When I was in graduate school and just getting into wildlife photography, I spotted a pair of unfamiliar ducks at the Virginia Tech Duck Pond. They only stayed for a day or two before migrating on, but I was a bit puzzled as to their identification as they didn’t quite match anything in my guide book. I guessed (rightly so) that they were northern shovelers as nothing else in the book had a bill quite like theirs. I later learned that they were in non-breeding plumage, while my guide book only had their breeding plumage.
When we moved to Oregon I was delighted to find shovelers here in the winter, so now I get to see them on a regular basis, and am still amused by the variety of plumages I see within the same group of shovelers. This male for example, even though it was late winter, still has signs of his intermediate plumage. With that bill, though, there’s no mistaking him for anything but a shoveler.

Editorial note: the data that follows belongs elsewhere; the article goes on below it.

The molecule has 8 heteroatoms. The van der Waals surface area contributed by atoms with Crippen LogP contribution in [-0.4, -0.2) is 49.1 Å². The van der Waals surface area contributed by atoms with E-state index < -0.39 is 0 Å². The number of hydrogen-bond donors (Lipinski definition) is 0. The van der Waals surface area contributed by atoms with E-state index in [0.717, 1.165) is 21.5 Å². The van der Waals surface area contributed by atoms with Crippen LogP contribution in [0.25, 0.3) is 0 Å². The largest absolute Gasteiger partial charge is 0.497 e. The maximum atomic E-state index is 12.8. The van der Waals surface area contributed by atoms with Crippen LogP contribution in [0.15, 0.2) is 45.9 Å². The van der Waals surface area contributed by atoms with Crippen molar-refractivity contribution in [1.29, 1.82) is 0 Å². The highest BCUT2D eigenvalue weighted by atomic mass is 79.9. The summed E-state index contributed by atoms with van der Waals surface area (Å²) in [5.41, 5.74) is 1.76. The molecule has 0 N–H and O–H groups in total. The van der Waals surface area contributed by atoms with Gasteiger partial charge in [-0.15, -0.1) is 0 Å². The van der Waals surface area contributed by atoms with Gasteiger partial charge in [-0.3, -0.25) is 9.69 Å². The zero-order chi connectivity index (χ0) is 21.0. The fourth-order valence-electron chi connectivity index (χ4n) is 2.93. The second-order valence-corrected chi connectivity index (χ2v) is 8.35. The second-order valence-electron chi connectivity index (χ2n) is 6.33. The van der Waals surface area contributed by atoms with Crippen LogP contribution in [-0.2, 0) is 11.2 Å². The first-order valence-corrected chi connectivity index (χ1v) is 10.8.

As time passes more and more of the dead trees at Ridgefield succumb to the slough. Upon returning to the refuge after a long absence, I noticed this tree in South Big Lake had finally fallen. It was too far from the road to ever be a favorite of mine but I did shoot it occasionally, such as this portrait of a kingfisher on one of its branches from a few years ago, set against the overcast sky.
Thanks to the auto tour at Ridgefield NWR, I’ve had the chance to watch coyotes up close on many occasions without disturbing them, such as this one hunting for voles on Christmas afternoon in 2011. But if it survived into the spring of this year, it’s likely dead now, as the coyotes on the refuge were killed in an attempt to improve the likelihood of Columbian white-tailed fawns surviving into adulthood. The deer are a threatened species while coyotes most certainly are not.
Killing coyotes may be necessary to help the whitetails recover, but I’ll miss them, they were one of my favorites.